The title of this thread is very biased and only serves the purpose of sensationalism. The UAW does not have legacy costs (except for some folks who retire from the UAW International union). GM has legacy costs from a legally binding contract. Since when does a seller get blamed for the buyer paying too much in a contract? Isn’t that Caveat Emptor?

There's blame enough to go around, however, think of this way: Suppose you buy a house and agree on a price with the seller to pay well into the future for the transaction. Would you expect the buyer to still make the payments even if their income goes down? I would. Would you blame the seller for expecting what was promised to him or her and trying to get as much out of the deal as possible? I wouldn’t.

Nobody had a crystal ball and foresaw GM’s market share slide, but GM knew very well they were paying the price by sacrificing the future for the present. I deal with these people daily and they are not stupid.

Now, we have to figure out what to do with the mutually created mess together. We need the blame game to end and innovative thinking to begin. We sink or swim together.

 
At 5/15/2007 2:50 PM, Anonymous Victor said...

walt g. said...
We need the blame game to end and innovative thinking to begin. We sink or swim together.
Where do the changes begin? It seams to me that both GM and the UAW have already poured cement on there own feet in an effort not to budge. Does GM need to make a profit? What is the best way for GM to return to economic prosperity? Are UAW members paid too much? If GM, Ford, Chrysler, and the UAW can not get things turned around, is my tax dollars going to be used to bail out these extravagant retirement packages?

 
At 5/15/2007 4:48 PM, Anonymous Walt G. said...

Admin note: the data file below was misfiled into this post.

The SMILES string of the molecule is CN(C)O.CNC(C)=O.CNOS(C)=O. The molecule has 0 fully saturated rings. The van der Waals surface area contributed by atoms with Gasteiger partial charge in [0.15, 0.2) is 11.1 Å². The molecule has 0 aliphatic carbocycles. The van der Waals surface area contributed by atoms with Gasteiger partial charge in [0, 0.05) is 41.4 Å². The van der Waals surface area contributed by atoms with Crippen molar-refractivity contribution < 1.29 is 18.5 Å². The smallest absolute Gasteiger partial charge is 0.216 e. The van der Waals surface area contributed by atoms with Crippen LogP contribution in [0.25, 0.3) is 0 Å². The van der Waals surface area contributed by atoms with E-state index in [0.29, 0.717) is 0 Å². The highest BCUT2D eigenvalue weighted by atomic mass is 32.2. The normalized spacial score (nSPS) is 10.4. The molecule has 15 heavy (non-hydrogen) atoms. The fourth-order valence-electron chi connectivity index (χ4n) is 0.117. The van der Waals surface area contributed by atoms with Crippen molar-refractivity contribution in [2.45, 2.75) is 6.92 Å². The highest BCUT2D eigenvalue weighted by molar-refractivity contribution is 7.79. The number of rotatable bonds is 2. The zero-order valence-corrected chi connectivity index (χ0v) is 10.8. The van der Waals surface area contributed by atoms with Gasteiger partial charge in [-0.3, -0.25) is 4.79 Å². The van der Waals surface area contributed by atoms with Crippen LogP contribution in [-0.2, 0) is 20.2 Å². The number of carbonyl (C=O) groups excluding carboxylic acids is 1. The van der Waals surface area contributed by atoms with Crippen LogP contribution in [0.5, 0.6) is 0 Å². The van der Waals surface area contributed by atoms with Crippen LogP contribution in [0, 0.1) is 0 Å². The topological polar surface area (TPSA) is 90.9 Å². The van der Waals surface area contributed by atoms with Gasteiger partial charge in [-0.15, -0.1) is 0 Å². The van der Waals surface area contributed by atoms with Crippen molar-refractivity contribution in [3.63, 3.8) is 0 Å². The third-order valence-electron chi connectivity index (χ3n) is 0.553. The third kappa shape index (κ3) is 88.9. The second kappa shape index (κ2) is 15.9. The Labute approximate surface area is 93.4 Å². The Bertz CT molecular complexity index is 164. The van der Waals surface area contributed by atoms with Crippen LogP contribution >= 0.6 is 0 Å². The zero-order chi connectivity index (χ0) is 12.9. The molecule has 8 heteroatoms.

Victor,

Personally, I'm preparing for another job with more long-term potential. Our union leaders can't get the support of the membership on the floor for concessions in a year that GM rewards record executive pay. And, contracts must be ratified by a vote of the membership. Union officials get highly embarrassed and lose elections when a contract is turned down.

Rightly or wrongly, people must realize that the union was formed by radicals who would rather fight than be taken advantage of. We have a health-care plan that was just negotiated last year and is effective until 2011, so I expect that's where the stand will be made. The window of opportunity for discussion of concessions was closed last month with the doubling of GM executive pay. September’s not gonna be pretty. This is all just my unofficial opinion, and I hope I am just being overly pessimistic.

 
At 5/15/2007 8:47 PM, Blogger juandos said...

walt g. says: "GM has legacy costs from a legally binding contract. Since when does a seller get blamed for the buyer paying too much in a contract? Isn’t that Caveat Emptor?"...

Well walt g. you do have a point, a point not to be dismissed out of hand either...

Consider when many if not most of the so called, "legacy costs" came into play...

When Richard Nixon was in the Oval Office... Richard Nixon in many ways was the father of price controls...

 
At 4/11/2008 6:10 AM, Anonymous ilanit said...

The world of Los Angeles private equity funds is a fairly rarefied world. The vast majority of these funds are organized as limited partnerships (LP) where the investors are principally institutional investors such as pension funds, banks, and high net worth individuals.The general partner (GP) identifies the opportunity, calls money from its lLP's (also called a drawdown or takedown) up to the amount committed and can do so at any point until the fund is liquidated. When an investment is liquidated, the GP distributes proceeds to the LP's in kind or in cash. The compensation from LPs to GP's consists of a management fee, plus a fraction of the profits called the carried interest.